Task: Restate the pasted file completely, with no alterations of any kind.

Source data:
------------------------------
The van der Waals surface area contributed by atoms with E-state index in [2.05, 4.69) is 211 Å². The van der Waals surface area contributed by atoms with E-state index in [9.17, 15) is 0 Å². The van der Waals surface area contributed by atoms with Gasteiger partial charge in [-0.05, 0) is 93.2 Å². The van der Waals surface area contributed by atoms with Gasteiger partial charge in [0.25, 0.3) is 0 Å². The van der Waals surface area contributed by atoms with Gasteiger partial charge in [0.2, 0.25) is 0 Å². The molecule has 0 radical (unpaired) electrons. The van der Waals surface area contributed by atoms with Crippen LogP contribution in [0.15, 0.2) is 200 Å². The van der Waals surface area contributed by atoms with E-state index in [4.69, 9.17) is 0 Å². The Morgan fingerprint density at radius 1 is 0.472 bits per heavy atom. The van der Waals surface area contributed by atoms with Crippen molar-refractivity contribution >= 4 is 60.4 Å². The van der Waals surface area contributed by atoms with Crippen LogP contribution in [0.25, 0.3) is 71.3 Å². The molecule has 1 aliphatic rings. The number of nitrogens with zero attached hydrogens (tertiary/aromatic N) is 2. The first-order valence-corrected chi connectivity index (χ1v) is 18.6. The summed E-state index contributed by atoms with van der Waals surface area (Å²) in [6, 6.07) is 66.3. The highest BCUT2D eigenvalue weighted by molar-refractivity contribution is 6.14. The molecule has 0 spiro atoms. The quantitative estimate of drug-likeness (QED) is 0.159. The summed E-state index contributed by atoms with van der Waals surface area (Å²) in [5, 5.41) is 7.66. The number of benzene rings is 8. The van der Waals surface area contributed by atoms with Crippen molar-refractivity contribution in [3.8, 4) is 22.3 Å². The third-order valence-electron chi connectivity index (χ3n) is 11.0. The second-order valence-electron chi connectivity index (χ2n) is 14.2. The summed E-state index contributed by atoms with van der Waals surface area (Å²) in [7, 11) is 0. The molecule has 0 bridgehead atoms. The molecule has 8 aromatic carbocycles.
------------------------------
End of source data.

The van der Waals surface area contributed by atoms with E-state index in [2.05, 4.69) is 211 Å². The van der Waals surface area contributed by atoms with E-state index in [9.17, 15) is 0 Å². The van der Waals surface area contributed by atoms with Gasteiger partial charge in [-0.05, 0) is 93.2 Å². The van der Waals surface area contributed by atoms with Gasteiger partial charge in [0.25, 0.3) is 0 Å². The van der Waals surface area contributed by atoms with Gasteiger partial charge in [0.2, 0.25) is 0 Å². The molecule has 0 radical (unpaired) electrons. The van der Waals surface area contributed by atoms with Crippen LogP contribution in [0.15, 0.2) is 200 Å². The van der Waals surface area contributed by atoms with E-state index in [4.69, 9.17) is 0 Å². The Morgan fingerprint density at radius 1 is 0.472 bits per heavy atom. The van der Waals surface area contributed by atoms with Crippen molar-refractivity contribution >= 4 is 60.4 Å². The van der Waals surface area contributed by atoms with Crippen LogP contribution in [0.25, 0.3) is 71.3 Å². The molecule has 1 aliphatic rings. The number of nitrogens with zero attached hydrogens (tertiary/aromatic N) is 2. The first-order valence-corrected chi connectivity index (χ1v) is 18.6. The summed E-state index contributed by atoms with van der Waals surface area (Å²) in [6, 6.07) is 66.3. The highest BCUT2D eigenvalue weighted by molar-refractivity contribution is 6.14. The molecule has 0 spiro atoms. The quantitative estimate of drug-likeness (QED) is 0.159. The summed E-state index contributed by atoms with van der Waals surface area (Å²) in [5, 5.41) is 7.66. The number of benzene rings is 8. The van der Waals surface area contributed by atoms with Crippen molar-refractivity contribution in [3.8, 4) is 22.3 Å². The third-order valence-electron chi connectivity index (χ3n) is 11.0. The second-order valence-electron chi connectivity index (χ2n) is 14.2. The summed E-state index contributed by atoms with van der Waals surface area (Å²) in [7, 11) is 0. The molecule has 0 bridgehead atoms. The molecule has 8 aromatic carbocycles.